Streetcar vs Train never ends well.
Story in The Daily Picayune, 11-May-1912
Streetcar vs Train
Brief news article about a streetcar vs train accident in The Daily Picayune, 11-May-1912.
Passenger train No. 339, of the Illinois Central, crashed into the Royal Blue car at Washington Avenue, at 9 o’clock last night and knocked it into splinters. The car was dragged about 125 feet and part of it was on the front of the engine. The latter was derailed.
Howard Heldenfelder, of 136 S. Olympia, employed at the Krauss Store, was the only passenger in the streetcar. He sustained injuries about the chest and was badly shaken up. Jules Mainbaum, the motorman, was thrown from the platform, into a canal. He was fished out by the conductor, Thomas Burke. The motorman was injured about the head. He and Heldenfelder were taken to the hospital, where their injuries were found not very serious.
Interesting unpack here! A quick online search didn’t immediately turn up the route of IC train 339. It was either coming or going to Union Station, on Rampart Street. This was the “old” station, built in 1892. The city demolished it to make way for Union Passenger Terminal, in 1954.
A “Royal Blue car” ran on the Napoleon Avenue line. New Orleans Railway and Light Company (NORwy&Lt) operated streetcars in the city in 1912. The Napoleon line got the nickname “Royal Blue” because the roll board (the rolling sign indicating the streetcar’s route) was enclosed in blue glass. Since the streetcar was smashed into splinters, it likely was an all-wood Brill double-truck.
The motorman ended up in the New Basin Canal. This part of the canal is now part of the Palmetto canal system, that feeds into the 17th Street Canal and its pumping station near Metairie Road. Good thing the conductor could fish him out!
And then there’s the passenger, Mr. Heldenfelder. he lived at 136 S. Olympia. That’s across the street from St. Dominic School (now Christian Brothers School). To get to work at Krauss, he likely took the Canal line from Mid-City down to Basin Street.
What a fascinating writing prompt!
T. Pittari’s Restaurant started uptown before moving to Broadmoor.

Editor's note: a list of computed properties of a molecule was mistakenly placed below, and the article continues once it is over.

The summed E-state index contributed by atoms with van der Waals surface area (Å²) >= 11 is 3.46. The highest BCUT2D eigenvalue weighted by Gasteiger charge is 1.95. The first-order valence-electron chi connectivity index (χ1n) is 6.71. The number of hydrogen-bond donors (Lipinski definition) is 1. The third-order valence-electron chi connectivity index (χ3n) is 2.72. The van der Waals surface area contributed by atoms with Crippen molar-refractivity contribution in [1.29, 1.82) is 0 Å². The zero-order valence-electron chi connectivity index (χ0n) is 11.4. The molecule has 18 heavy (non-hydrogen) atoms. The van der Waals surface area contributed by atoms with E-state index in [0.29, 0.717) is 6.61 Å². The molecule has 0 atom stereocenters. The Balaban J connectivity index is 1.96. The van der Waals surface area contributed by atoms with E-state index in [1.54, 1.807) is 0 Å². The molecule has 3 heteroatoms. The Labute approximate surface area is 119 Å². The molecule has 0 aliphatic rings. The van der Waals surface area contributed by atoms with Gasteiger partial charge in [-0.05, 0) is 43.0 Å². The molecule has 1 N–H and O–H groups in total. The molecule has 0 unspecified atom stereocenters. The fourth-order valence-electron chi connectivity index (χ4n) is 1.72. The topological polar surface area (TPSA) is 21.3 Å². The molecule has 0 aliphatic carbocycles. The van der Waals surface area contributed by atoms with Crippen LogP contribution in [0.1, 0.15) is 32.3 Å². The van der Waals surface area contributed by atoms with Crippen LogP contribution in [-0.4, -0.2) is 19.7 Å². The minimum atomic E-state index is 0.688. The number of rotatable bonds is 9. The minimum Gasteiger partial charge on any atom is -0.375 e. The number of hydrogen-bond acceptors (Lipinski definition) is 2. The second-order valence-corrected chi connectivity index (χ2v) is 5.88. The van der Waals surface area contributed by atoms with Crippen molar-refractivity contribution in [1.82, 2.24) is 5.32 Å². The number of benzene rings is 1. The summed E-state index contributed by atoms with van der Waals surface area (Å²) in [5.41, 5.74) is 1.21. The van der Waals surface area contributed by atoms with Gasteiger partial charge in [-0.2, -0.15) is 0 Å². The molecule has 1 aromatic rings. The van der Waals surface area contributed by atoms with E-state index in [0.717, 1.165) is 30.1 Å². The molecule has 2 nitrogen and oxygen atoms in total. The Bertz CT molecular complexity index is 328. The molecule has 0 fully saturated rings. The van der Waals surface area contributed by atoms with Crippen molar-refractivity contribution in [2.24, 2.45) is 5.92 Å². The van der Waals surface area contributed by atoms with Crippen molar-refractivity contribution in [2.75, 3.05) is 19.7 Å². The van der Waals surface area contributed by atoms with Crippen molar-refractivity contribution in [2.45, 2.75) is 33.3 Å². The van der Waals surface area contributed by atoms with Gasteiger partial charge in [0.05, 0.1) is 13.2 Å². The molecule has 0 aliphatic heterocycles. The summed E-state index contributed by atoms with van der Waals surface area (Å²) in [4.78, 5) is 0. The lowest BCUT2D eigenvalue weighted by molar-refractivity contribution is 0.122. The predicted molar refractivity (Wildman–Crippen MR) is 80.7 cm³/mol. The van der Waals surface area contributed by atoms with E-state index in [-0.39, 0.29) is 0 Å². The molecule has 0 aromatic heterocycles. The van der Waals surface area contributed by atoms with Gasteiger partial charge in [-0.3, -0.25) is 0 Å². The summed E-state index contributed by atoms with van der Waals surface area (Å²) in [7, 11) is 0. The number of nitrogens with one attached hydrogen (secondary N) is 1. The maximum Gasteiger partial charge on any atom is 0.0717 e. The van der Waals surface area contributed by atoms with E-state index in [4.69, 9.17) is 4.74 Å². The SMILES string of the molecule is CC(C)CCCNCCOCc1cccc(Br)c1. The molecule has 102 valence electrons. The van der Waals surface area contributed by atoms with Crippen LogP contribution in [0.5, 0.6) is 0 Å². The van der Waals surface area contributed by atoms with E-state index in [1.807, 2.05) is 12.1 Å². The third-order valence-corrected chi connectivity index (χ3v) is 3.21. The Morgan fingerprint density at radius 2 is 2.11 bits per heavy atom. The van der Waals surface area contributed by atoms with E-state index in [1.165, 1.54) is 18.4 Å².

T. Pattari’s Restaurant
Pittari’s Restaurant was originally located on Magazine and Washington. Tom Pittari took over from his uncle, Anthony, and moved the place to the 4200 S. Claiborne in the 1940s. While it was best known for its exotic dishes, such as Maine lobster and wild game, Pittari’s solid Creole cooking attracted a regular clientele. Fitzmorris offers a detailed profile of the restaurant. I came away from his story thinking the place was more a clip joint than a neighborhood restaurant. The restaurant closed after the one-two punch of the big street flooding in 1978 and 1980.
French Quarter food in Broadmoor
Fitzmorris describes Tom Pittari’s marketing in detail. I like the part about giving cab drivers an extra tip when they enticed tourists out of the Vieux Carre out to S. Claiborne. The place was huge, taking up the entire 4200 block. The activity, on what was already a very busy street, stuck in the heads of passers-by. Pittari combined that neighborhood action with tourists and stayed busy.
What made Pittari’s Restaurant popular was their basic menu. Fitzmorris writes:
The Creole dishes were better still. The dish I remember most fondly was crab bisque, made with a medium roux, a good bit of claw crabmeat, and a crab boulette that the waiter would bring in a separate dish and plop into the soup right in front of you.
Tom Pittari no doubt saw the crowds waiting to eat barbecue shrimp at Pascal’s Manale (a near neighbor). He developed his own excellent version. They baked very fine oysters Rockefeller and Bienville, broiled fish and meats with interesting sauces, and fried seafood well. Really, Pittari’s was a respectable all-around Creole restaurant. But nobody seems to remember that.
Good Creole-French food attracted tourists to Pittari’s Restaurant. You can just hear a cab driver in the 1950s telling a tourist couple as they pulled away from the hotel, “I’ve got a great place for you, and you don’t need a reservation!” Add to that solid Creole-Italian dishes, and the locals walked or drove over.
The “exotic” food that attracted locals was live Maine Lobster. Pittari’s was the first restaurant in New Orleans to offer live lobster. The tank stood right in the dining room. The restaurant also cooked a stuffed lobster. The signature lobster dish was “Lobster Kadobster.” They broiled the lobster, serving it with a spicy sauce. Fitzmorris recalls that the dish was quite expensive. His other comments on the menu’s pricing are, well, not flattering.